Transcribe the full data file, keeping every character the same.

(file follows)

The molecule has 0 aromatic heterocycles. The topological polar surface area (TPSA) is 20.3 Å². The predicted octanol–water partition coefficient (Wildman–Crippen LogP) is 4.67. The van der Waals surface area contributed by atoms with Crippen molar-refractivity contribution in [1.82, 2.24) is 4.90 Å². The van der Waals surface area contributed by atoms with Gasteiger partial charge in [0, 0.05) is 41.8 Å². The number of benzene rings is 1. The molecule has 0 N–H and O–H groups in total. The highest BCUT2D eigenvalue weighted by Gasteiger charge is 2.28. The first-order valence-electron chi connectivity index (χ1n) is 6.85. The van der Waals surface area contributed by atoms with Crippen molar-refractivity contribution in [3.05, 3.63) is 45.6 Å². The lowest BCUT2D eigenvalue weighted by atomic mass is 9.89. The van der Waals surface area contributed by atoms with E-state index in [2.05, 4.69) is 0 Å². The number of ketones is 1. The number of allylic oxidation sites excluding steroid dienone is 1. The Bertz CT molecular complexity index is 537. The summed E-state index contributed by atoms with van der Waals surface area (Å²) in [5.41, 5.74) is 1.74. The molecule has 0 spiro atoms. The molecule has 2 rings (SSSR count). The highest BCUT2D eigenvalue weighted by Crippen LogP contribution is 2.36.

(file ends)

The molecule has 0 aromatic heterocycles. The topological polar surface area (TPSA) is 20.3 Å². The predicted octanol–water partition coefficient (Wildman–Crippen LogP) is 4.67. The van der Waals surface area contributed by atoms with Crippen molar-refractivity contribution in [1.82, 2.24) is 4.90 Å². The van der Waals surface area contributed by atoms with Gasteiger partial charge in [0, 0.05) is 41.8 Å². The number of benzene rings is 1. The molecule has 0 N–H and O–H groups in total. The highest BCUT2D eigenvalue weighted by Gasteiger charge is 2.28. The first-order valence-electron chi connectivity index (χ1n) is 6.85. The van der Waals surface area contributed by atoms with Crippen molar-refractivity contribution in [3.05, 3.63) is 45.6 Å². The lowest BCUT2D eigenvalue weighted by atomic mass is 9.89. The van der Waals surface area contributed by atoms with E-state index in [2.05, 4.69) is 0 Å². The number of ketones is 1. The number of allylic oxidation sites excluding steroid dienone is 1. The Bertz CT molecular complexity index is 537. The summed E-state index contributed by atoms with van der Waals surface area (Å²) in [5.41, 5.74) is 1.74. The molecule has 0 spiro atoms. The molecule has 2 rings (SSSR count). The highest BCUT2D eigenvalue weighted by Crippen LogP contribution is 2.36.